What the heck! After the last time, I said I’d never do it again, but now I’m going ahead and coining another new word. Flipfloppery: (noun) political inconsistency as expressed through changing positions on issues
Today’s post is the first part of a three part examination of flipfloppery in the Republican and Democratic candidates for US President. Let’s begin with age before beauty. How doeth John McCain flip flop? Let me count the ways. Here’s a video that says it all.
Or, just read this incomplete list:
TAXES AND FINANCE: Only three years ago, McCain opposed the Bush tax cuts because they were “too tilted to the wealthy.” By last year, he was denying that he ever said that, while insisting that his problem with the tax cuts was due to increased government spending. Oh, and now he’s in favor of making the tax cuts permanent.
On ABC, he publicly pledged that he would not raise taxes under any circumstances. Two weeks later in the Wall Street Journal he made it clear that he wasn’t promising that he would never raise taxes. As a presidential candidate, he offered a Social Security policy that he later denounced (yes, his own proposal.) John McCain is on the record saying that the estate tax is fair. But he thinks the opposite is true.
CAMPAIGN FINANCE REFORM: McCain is all over the map. First he made a name for himself by getting in trouble with Savings & Loan scandal. Then he introduced legislation in this area, which we all know as McCain-Feingold. Then, he refused to support such legislation. McCain did sponsor legislation to require grassroots lobbying coalitions to reveal their financial donors. A year later he was explaining to groups that he opposed this (his own) measure.
TERRORISM, IRAN : He was opposed to waterboarding, then for it. He once thought we should try diplomacy with Syria and Hamas, but he’s against that. Though he portrays himself as a consistent hard-liner on Iran, when Senator Frank Lautenberg tried to close a loophole in the Sanctions Law being applied to Iran, a loophole that allows US companies to use foreign shell companies to do business with terrorist sponsoring nations, Senator McCain voted to keep it open, thus allowing revenue to flow to Iran.
IMMIGRATION: He introduced immigration legislation that he later opposed.
SOCIAL ISSUES: McCain is on record as saying he would not support the repeal of Roe v. Wade. Now he says the opposite. In a 2007 Vanity Fair interview, he said that gay marriage ought to be allowed. He then reaffirmed this on ‘Hardball’, while also saying that it shouldn’t be allowed. Though he thinks a marriage ceremony is fine. Huh? He opposed the Martin Luthor King Jr. holiday before supporting it, and he has come down on both sides of the issue when it comes to states displaying the Confederate flag. Oh, and he was pro-ethanol, before he was anti-ethanol, before being pro-ethanol again.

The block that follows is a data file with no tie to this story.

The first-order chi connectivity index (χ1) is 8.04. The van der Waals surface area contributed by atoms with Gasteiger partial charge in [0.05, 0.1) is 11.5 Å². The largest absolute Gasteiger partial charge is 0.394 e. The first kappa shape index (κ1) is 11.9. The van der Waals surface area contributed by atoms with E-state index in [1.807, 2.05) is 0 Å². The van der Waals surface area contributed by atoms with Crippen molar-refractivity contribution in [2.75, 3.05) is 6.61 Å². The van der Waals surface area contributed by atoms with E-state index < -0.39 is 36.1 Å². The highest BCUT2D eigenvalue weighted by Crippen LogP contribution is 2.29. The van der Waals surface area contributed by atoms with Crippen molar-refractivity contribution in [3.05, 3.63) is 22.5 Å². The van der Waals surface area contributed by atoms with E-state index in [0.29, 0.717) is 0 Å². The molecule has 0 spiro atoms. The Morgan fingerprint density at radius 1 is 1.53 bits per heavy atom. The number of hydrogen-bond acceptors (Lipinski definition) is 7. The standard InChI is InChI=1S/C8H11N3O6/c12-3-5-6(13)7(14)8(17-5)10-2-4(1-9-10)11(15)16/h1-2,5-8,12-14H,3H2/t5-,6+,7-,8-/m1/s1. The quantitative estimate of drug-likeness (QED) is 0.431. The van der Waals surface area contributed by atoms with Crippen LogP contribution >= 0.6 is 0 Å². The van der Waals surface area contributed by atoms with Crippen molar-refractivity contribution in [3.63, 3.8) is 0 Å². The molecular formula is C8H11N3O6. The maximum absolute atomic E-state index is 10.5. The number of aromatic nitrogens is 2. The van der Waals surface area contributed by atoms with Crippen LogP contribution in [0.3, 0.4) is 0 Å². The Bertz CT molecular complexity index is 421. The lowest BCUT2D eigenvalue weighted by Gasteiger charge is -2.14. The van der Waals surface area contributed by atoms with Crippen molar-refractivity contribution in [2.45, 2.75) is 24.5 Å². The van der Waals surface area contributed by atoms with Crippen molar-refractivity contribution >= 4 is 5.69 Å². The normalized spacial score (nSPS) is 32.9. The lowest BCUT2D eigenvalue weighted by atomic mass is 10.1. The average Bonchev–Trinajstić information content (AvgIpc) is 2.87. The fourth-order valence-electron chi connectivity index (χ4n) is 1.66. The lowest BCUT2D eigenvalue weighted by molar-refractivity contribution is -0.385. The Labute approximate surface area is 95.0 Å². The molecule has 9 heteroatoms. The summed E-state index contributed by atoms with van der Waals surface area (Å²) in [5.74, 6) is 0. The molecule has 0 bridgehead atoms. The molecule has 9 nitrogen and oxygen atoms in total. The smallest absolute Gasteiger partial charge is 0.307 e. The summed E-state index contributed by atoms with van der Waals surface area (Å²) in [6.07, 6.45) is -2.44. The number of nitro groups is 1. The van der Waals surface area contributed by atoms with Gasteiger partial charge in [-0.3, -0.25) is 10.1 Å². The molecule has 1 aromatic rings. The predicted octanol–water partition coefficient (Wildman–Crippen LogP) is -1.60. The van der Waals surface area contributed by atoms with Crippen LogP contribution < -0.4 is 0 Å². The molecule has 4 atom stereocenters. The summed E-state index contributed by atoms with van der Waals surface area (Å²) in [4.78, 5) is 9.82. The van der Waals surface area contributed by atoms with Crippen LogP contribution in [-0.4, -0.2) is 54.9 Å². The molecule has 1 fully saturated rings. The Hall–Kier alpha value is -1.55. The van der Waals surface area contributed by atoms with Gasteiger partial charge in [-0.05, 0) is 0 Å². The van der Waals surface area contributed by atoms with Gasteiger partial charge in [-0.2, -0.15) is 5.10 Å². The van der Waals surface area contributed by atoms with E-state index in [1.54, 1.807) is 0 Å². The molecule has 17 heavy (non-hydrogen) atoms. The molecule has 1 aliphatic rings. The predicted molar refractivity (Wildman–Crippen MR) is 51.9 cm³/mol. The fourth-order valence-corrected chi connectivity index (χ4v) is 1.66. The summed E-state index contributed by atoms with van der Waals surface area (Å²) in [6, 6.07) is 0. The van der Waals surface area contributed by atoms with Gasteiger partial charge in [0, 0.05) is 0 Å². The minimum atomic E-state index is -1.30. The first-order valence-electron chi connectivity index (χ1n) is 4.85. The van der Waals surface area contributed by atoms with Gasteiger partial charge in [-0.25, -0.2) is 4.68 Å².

THE WAR IN IRAQ: On the war, his record is hard to understand…slipsloppery flipfloppery is the best way I can describe it. Or not. You decide. Before the war, he said we would easily win it. A few years later, he said he knew all along that the war was “probably going to be long and hard and tough.” In 2003, he said it was a mission accomplished. In 2004, he said we were on the right course.” In 2005, he said that if we stayed the course, we would make progress. In 2007, he did a turnabout on his belief that we needed a long term presence of US Troops in Iraq, by saying that it was inevitable that we would have to eventually withdraw “because of the nature of the society in Iraq.” Then he came back around to his original position (I think, I’m getting dizzy just trying to follow this) by stating that he was prepared to leave our troops there for 100 years. Which, he has since clarified, doesn’t mean forever. THE COMPANY HE KEEPS: In his 2000 campaign for President, he wanted nothing to do with Henry Kissinger, because he didn’t want to ‘taint the image of the ‘Straight Talk Express.’ Today, Kissinger is an honorary cochair of his New York presidential campaign. McCain considered Jerry Falwell to be an agent of intolerance before 9/11. After 9/11, as Falwell was blaming America for 9/11 and specifically ‘abortionists,’ McCain and Falwell became friends, bonded by their shared values. He considered some of the people who financed W’s campaign in 2000 of using dirty money, but those same people are welcome in his campaign, as long I suppose as they bring their dirty money in with them.
ETC.: I could keep going. He was for legislation against global warming, now he’s against legislation (does that make him ‘for’ global warming?). He’s changed his position on the NRA and guns. He’s changed his position on warrantless wiretapping. He’s changed his position on Cuba, on the storage of nuclear waste in Nevada, and on and on and on. You could even say he flip flopped on who he wanted as his wife. I won’t, but you could. If you want. Unless you’re against that kind of thing. Because what you’re experiencing right now is called cognitive dissonance, a fairly unpleasant experience that is particularly non-persuasive.
Parsed out one issue at a time, it takes a while for the pattern to emerge. When you put it all together, the pattern of it is obvious. What pattern? Flipfloppery.
My next blog post will examine the flip floppery of Barack Obama. The one after that will talk about the persuasive impact of inconsistency. On Monday. Or in a week. Well, we’ll see. Won’t we? Meanwhile, what do you think about candidates who change positions? Is it, as McCain’s spokesman likes to think of it, an ‘evolution’ of opinion or is it indicative of something else?
be well, Rick
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